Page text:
CONNECTION ERROR Princeton Book Review - Book Reviews
The Kitchen House
by Kathleen Grissom

Book Review by - linda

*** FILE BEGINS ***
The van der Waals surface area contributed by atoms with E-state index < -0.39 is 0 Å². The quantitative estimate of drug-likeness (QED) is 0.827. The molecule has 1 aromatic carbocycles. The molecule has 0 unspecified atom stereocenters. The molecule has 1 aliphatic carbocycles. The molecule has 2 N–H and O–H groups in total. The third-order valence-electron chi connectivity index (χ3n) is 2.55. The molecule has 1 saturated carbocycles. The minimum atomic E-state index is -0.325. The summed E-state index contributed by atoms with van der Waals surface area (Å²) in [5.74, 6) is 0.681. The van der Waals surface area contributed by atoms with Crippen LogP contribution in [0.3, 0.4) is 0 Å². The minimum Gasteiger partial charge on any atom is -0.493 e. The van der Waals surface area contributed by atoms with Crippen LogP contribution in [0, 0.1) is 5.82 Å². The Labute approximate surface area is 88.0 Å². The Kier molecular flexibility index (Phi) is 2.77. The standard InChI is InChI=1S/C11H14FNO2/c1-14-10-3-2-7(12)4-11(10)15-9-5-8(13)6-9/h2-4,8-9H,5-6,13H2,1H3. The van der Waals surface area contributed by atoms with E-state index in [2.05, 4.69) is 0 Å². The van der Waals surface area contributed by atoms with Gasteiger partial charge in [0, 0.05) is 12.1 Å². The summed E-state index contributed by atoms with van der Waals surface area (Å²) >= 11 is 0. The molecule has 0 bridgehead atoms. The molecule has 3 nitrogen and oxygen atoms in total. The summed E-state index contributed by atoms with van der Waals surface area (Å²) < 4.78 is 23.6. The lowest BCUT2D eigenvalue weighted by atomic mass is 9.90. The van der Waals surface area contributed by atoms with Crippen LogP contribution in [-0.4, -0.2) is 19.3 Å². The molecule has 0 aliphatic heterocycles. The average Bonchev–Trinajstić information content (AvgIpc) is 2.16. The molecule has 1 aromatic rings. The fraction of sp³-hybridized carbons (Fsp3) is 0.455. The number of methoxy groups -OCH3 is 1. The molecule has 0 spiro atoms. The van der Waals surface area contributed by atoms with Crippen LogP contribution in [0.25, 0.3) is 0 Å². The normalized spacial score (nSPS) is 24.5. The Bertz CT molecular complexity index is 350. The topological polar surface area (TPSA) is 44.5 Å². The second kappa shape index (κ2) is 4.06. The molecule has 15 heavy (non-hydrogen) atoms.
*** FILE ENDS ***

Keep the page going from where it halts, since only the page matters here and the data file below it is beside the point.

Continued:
The story is narrated in alternating chapters by two distinct characters; Belle, a black slave and Lavinia a white indentured servant, whose perspectives on situations are as different as they are. Although they share the same chores, living conditions and indebtednesses to their master, they are worlds apart where emotions or life choices are concerned. Grissom does an excellent job of giving the book an authentic feel for this time period and positively excels at making her characters, the circumstances they encounter and the story line real and believable. Further to the author’s credit, she presents balanced views of the slaves and plantation owners actions without passing moral judgment. A few minor things did bother me. The book starts strong and grabs you, then a hundred pages or so in, loses momentum slightly, but fortunately also picks up again. On a personal note, I prefer strong female characters that fight to the bitter end rather than fade and weaken like Lavinia. Overall however a very enjoyable read that would have appeal to anyone who likes a well written book with an interesting story line about love and the impenetrable bonds of the people we choose to be family. Excellent book club selection.Back.

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